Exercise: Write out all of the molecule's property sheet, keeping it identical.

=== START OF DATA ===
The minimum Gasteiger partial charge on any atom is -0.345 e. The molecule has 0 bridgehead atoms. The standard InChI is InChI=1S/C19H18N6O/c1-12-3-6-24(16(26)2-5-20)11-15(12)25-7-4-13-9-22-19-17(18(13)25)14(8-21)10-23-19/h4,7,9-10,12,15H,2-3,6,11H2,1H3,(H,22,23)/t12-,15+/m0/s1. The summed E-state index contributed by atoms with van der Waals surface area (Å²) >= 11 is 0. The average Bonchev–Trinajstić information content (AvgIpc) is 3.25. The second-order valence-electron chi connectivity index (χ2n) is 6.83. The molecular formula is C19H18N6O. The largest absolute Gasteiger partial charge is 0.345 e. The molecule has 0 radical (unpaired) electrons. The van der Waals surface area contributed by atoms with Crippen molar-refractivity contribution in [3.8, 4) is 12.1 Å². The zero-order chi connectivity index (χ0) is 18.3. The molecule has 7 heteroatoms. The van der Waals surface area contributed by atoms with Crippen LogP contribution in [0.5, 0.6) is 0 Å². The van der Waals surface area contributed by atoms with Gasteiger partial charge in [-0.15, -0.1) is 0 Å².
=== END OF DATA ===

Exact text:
The minimum Gasteiger partial charge on any atom is -0.345 e. The molecule has 0 bridgehead atoms. The standard InChI is InChI=1S/C19H18N6O/c1-12-3-6-24(16(26)2-5-20)11-15(12)25-7-4-13-9-22-19-17(18(13)25)14(8-21)10-23-19/h4,7,9-10,12,15H,2-3,6,11H2,1H3,(H,22,23)/t12-,15+/m0/s1. The summed E-state index contributed by atoms with van der Waals surface area (Å²) >= 11 is 0. The average Bonchev–Trinajstić information content (AvgIpc) is 3.25. The second-order valence-electron chi connectivity index (χ2n) is 6.83. The molecular formula is C19H18N6O. The largest absolute Gasteiger partial charge is 0.345 e. The molecule has 0 radical (unpaired) electrons. The van der Waals surface area contributed by atoms with Crippen molar-refractivity contribution in [3.8, 4) is 12.1 Å². The zero-order chi connectivity index (χ0) is 18.3. The molecule has 7 heteroatoms. The van der Waals surface area contributed by atoms with Crippen LogP contribution in [0.5, 0.6) is 0 Å². The van der Waals surface area contributed by atoms with Gasteiger partial charge in [-0.15, -0.1) is 0 Å².